Crops and cattle, soil and sweat. American agriculture has a proud history to share, a story to tell. But getting the attention of a tech-savvy nation that has mostly moved away from its farm roots has been difficult. Today, though, there is a glimmer of hope for farm fans. The plow, truth be told, looks a little lonely.
On a Monday at the Smithsonian’s National Museum of American History in Washington, the crowds are pushing and shoving their way toward exhibits like the original star spangled banner and Dorothy’s ruby slippers. But only a few people cast a glance, let alone stop to learn more at a John Deere wooden and steel plow that dates back to 1838.
Even though it’s right at the front door. But museum curator Peter Liebhold sees promise in the plow.
"With the steel share, it's really kind of a nifty piece," he says.
Liebhold is no farm boy. In his glasses and giant walrus mustache, he truly looks like the part of the urban museum curator. But lately he’s been out in the field – literally – spending days with farmers in their barns and tractor cabs.
"This is why you never want to invite a curator onto your property," he says. "I was out in Illinois and Jim Rapp -- a big corn and bean farmer -- was showing me around. We went into his machine shed and there on the walls of the machine shed was this sign."
The sign, which says “No-Till Saves Soil” in big red block letters and has a picture of a banned plow on it, doesn’t look extraordinary. It’s a little grimy and probably something a lot of farmers have in their sheds.
"And you can see it’s clearly been up forever. And ‘No till’ is a really important concept and very difficult," Liebhold says.
Now, the sign is under lock and key here in a back room at the Smithsonian, destined to be part of a new permanent exhibition in 2015.
The 8,000-square-foot “American Enterprise” exhibition will explore agriculture’s connection to finance, science and retail. Liebhold hopes it will bring some much-needed love to farming.
"Today there are relatively few people in agriculture," he says. "Less than two percent of the population is agriculture. A lot of people live in cities and their sense of food is going to the refrigerator or to a restaurant. But they’re interested."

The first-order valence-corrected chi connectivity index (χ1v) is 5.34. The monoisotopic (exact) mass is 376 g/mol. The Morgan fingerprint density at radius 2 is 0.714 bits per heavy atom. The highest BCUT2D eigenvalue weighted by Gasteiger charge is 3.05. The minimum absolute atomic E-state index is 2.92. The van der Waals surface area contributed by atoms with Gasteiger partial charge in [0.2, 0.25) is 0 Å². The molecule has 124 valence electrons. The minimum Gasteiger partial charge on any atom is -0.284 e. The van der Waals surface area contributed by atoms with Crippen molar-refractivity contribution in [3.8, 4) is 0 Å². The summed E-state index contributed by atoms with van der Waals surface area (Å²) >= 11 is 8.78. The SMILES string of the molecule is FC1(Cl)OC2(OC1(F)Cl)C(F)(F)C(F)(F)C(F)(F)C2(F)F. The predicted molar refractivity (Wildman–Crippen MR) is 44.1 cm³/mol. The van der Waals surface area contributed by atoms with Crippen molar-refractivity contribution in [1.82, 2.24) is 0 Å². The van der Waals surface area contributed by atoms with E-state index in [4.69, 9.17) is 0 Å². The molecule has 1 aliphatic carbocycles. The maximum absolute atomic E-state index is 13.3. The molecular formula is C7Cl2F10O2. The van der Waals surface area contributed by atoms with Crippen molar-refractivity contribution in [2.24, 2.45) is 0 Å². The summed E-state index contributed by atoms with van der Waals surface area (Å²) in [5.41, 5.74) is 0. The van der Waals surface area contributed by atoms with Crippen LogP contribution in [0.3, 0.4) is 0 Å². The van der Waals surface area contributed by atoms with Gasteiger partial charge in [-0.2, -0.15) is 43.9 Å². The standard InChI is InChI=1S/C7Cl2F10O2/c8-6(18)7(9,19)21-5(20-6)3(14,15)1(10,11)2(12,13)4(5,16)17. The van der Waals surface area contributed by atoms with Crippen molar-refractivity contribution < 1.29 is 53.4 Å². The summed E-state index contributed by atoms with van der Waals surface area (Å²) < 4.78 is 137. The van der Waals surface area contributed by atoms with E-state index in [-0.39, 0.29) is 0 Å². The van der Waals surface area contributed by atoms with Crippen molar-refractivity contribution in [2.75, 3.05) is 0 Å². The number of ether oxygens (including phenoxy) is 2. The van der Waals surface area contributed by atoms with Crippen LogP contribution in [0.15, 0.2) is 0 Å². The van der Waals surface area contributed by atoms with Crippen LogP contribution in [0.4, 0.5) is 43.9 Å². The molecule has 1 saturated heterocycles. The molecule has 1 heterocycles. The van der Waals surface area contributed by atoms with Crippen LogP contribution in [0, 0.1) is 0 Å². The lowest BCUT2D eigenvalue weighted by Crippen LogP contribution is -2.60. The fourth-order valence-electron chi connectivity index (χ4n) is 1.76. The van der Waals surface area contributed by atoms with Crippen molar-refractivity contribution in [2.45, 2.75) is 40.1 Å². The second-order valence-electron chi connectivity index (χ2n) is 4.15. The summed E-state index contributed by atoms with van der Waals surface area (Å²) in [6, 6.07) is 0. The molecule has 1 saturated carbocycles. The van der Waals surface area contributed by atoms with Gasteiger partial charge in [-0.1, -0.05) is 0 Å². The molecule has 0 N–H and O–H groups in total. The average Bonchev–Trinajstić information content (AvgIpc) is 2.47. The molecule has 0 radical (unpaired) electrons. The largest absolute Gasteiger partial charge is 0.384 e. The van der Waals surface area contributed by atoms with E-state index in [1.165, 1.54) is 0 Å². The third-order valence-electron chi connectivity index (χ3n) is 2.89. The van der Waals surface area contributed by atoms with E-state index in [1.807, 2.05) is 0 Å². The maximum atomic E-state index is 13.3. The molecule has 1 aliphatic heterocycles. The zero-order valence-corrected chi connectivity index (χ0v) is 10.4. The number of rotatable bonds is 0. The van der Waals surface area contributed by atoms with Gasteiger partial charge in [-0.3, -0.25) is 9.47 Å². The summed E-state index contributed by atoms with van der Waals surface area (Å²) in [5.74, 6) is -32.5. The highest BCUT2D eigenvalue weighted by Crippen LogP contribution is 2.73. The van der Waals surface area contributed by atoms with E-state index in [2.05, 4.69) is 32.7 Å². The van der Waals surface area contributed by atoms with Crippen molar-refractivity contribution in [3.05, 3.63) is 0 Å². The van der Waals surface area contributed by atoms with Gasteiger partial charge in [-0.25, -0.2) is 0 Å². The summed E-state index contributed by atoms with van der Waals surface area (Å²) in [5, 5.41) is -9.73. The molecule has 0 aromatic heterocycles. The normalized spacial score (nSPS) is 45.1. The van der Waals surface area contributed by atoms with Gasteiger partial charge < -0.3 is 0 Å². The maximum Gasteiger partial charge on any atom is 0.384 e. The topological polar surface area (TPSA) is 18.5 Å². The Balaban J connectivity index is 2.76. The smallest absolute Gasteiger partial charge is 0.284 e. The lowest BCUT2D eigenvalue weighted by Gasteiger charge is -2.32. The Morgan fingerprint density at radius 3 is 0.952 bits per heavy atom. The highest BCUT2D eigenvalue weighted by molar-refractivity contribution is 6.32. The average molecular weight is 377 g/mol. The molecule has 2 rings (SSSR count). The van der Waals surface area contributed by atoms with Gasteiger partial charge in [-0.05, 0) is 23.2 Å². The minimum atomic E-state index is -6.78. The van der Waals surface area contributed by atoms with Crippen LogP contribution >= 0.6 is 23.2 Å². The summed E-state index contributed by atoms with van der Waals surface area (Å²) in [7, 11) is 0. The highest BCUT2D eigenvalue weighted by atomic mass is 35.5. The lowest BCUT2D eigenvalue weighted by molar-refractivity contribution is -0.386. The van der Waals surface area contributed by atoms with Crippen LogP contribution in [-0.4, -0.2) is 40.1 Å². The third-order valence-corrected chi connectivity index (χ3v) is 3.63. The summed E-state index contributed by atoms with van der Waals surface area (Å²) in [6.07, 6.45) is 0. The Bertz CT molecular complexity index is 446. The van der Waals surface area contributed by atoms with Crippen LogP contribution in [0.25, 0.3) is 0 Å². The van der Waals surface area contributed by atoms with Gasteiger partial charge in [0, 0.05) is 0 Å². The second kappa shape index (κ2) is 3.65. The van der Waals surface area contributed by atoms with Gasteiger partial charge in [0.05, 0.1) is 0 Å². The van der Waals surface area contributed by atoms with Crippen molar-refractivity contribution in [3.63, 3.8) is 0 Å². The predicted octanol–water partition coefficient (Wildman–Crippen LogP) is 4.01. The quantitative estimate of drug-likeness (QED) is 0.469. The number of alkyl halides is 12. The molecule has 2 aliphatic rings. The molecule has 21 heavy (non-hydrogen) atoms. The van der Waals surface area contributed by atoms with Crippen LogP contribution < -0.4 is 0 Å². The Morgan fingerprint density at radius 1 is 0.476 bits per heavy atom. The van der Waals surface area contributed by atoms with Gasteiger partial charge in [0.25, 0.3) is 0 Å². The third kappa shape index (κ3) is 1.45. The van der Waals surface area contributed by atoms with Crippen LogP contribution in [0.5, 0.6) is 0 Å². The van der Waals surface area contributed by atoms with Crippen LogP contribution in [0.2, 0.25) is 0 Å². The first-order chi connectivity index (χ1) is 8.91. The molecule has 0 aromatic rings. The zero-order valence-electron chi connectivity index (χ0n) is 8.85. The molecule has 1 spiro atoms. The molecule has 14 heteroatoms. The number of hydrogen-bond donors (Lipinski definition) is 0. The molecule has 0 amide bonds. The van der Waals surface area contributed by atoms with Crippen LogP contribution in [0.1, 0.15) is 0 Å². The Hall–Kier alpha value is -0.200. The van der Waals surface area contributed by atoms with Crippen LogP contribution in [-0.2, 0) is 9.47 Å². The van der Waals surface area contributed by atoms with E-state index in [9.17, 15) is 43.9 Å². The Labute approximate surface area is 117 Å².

If you walk through the museum, you’ll find only small glimpses of farming – like a mural display of immigrant farmworkers planting crops in a 19th century California town. There used to be an Agriculture Hall, but it was removed in 2006 because it was tatty and worn out, Liebhold says.
"A group of farmers from Illinois came to us and they pointed out the fact that there was no Ag Hall and they thought that mistake should be rectified and we agreed with them," he says.
And guess who they’re asking for help? Farmers from rural communities across the country.
Liebhold wants to bring their passion for agriculture and food production inside the museum walls through stories, photos and ephemera he’s hoping they’ll submit online.
"And for us this is a grand experiment. We’re not sure if it’s really going to work. It’s outside of our comfort zone, but it’s something that we should do," says Liebhold.
The Smithsonian may be the biggest museum trying to put a fresh spin on farming. But it’s not the only one. The National Agricultural Center and Hall of Fame in Bonner Springs, Kan. has way more than 8000 square feet devoted to farming.
Its sprawling grounds even include a recreated 1919 farm town. Engineer Bruce Kent shows off some of it in his golf cart.
"History’s important and a lot of people tend to forget it," he says. "This is our Kansas farmhouse. Everything in here is original."
The National Ag Hall of Fame also has interactive exhibits on modern hog farming, beekeeping and how E 85 ethanol is made from corn.
Lifting the curtain back on food production and marketing to families seems to be working, says Cathi Hahner, the museum’s executive director. Attendance is up. And she’s hopeful of a side benefit in the Smithsonian’s exhibit.
"Well obviously the Smithsonian is the mother of all museums. So the fact that they are starting to talk about agriculture and that will start bringing people's awareness," she says. "And they might then as they visit other places and that think ag museums might not be boring -- that they are science and technology as well as history and so hopefully that will increase visitation for ag museums across the country."
Besides museums like the Smithsonian showing interest in agriculture, she says the Peterson Brothers' parody videos about farming are making agriculture cool.
"They're three clean-cut young Kansas farm boys who are promoting ag through their own video parodies set to songs like “I’m sexy and I know it”. But their version’s called “I’m farming and I grow it," she says.
"What they've done with their parodies and that have really brought some excitement to agriculture and thinking about the young farmer a little differently today."
Whether it’s music videos about farming, crowd-sourced artifacts or peeling back the onion on modern food production, both the National Ag Hall of Fame and the Smithsonian are hoping to hit the sweet spot that will really get visitors to stop this time and check out the plow.
Here is the latest from the Peterson brothers, "From the Land of Kansas (YMCA parody):"